The day following her confession, she was hit with another barrage: Turns out she actually had denied the affair when questioned about it in 1995. When the Spokane (Wash.) Spokesman-Review's Ken Olsen had asked her about the Ravenscroft affair in an interview, she had acted offended and aghast at the mere suggestion.
"For heaven's sakes, that is low," Chenoweth reportedly sputtered. "That is so bizarre. I'm utterly speechless. My official answer would have to be, this indicates a measure of desperation. When they can't debate the issues, they turn to character assassination ... People who know me, know better than that. People who know Mr. Ravenscroft and his fine family know better."
Olsen, however, did not tape-record the interview; though he did keep notes in his reporter's notebook. Chenoweth said she couldn't remember ever making the remarks and hinted that Olsen's notes were incorrect.
Chenoweth's problems may have just begun. Rumors had swirled around her for years linking her romantically not just with Ravenscroft, but with a bevy of Republican figures. These ranged from a former attorney general to her former boss, retired U.S. Sen. Steve Symms. Chenoweth had been Symms' chief of staff in 1977-78, when he held the same seat in Congress she now occupies, and the rumors had begun circulating then. They continued through all the years prior to her sudden 1994 ascension aboard the anti-Clinton wave that swept the GOP to majorityhood. Since then, they've quieted down considerably.
Chenoweth had been the beneficiary of the same gentility that spared her old boss. Symms, too, had gained something of a sexual legend over his eight years in the House that grew larger once he was in the Senate; it was widely known among reporters that he was a big-time D.C. party animal and could be seen most evenings in the company of a woman other than his wife, Fran. She in fact was a kind, sweet woman who suffered terribly from arthritis and couldn't socialize much. Most of the state's political reporters knew about the situation but figured it was no one's business unless Symms made it an issue. However, when Fran finally had enough and divorced him, the emergent details of his philandering -- and the ensuing shelled-out poll numbers -- persuaded him to not pursue reelection in 1992.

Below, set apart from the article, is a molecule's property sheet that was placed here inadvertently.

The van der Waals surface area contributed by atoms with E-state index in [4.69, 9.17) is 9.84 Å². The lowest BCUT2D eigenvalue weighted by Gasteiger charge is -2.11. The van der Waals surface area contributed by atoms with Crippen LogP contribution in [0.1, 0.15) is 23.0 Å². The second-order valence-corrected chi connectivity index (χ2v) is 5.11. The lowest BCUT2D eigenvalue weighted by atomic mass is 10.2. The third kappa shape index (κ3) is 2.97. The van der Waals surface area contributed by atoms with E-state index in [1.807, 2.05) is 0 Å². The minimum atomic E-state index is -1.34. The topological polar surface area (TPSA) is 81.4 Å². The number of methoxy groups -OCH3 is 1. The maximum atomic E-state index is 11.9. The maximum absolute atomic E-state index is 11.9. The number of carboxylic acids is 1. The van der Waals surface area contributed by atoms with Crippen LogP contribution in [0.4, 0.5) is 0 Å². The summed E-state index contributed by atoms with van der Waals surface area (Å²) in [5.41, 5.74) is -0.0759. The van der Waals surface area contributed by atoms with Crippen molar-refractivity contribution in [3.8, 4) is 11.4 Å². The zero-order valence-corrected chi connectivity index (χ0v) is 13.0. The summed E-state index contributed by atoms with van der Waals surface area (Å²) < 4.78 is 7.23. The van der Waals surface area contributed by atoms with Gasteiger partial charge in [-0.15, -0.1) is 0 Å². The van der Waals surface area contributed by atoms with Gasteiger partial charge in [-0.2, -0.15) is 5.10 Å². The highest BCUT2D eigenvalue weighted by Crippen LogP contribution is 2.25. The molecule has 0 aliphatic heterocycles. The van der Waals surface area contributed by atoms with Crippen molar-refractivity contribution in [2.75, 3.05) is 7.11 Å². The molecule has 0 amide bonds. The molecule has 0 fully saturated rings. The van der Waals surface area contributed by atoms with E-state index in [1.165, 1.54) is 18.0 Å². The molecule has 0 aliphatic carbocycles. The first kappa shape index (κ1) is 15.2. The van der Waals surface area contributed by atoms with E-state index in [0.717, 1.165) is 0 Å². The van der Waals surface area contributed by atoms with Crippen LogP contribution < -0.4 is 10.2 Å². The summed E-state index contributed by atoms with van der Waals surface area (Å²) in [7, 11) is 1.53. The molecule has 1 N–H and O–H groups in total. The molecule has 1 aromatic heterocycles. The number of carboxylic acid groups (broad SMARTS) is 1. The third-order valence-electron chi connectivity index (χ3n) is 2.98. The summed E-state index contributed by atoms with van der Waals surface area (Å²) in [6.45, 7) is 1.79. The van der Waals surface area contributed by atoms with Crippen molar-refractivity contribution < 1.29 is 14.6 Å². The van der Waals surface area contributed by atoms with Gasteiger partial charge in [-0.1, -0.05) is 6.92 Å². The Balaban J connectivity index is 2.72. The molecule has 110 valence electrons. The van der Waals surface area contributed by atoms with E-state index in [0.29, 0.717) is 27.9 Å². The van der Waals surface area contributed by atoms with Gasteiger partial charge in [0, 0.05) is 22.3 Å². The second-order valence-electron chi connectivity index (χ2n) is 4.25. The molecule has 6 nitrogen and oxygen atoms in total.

Likewise, the tales were ripe surrounding Chenoweth. And the breadth of the rumors, most of them related to her term as a lobbyist for the timber industry, is impressive. One veteran political reporter told Salon: "On Thursday (the day Chenoweth made her confession), there were a lot of nervous legislators down at the Statehouse." As one GOP political operative in northern Idaho once told a reporter in an unguarded moment: "Helen is living proof that you can fuck your brains out." (Chenoweth is widely considered, in Idaho parlance, dumb as a mud fence.)
However, other than reporter Olsen, no one had broached the subject with Chenoweth on the record (though now-deceased Twin Falls Times-News reporter David Morrissey once confronted her with the rumors about Symms off the record and she did not deny them). Most reporters simply felt that it wasn't anybody's business -- a sentiment that seems now to have vanished with the ascendance of an ethos built around the Starr and Drudge reports.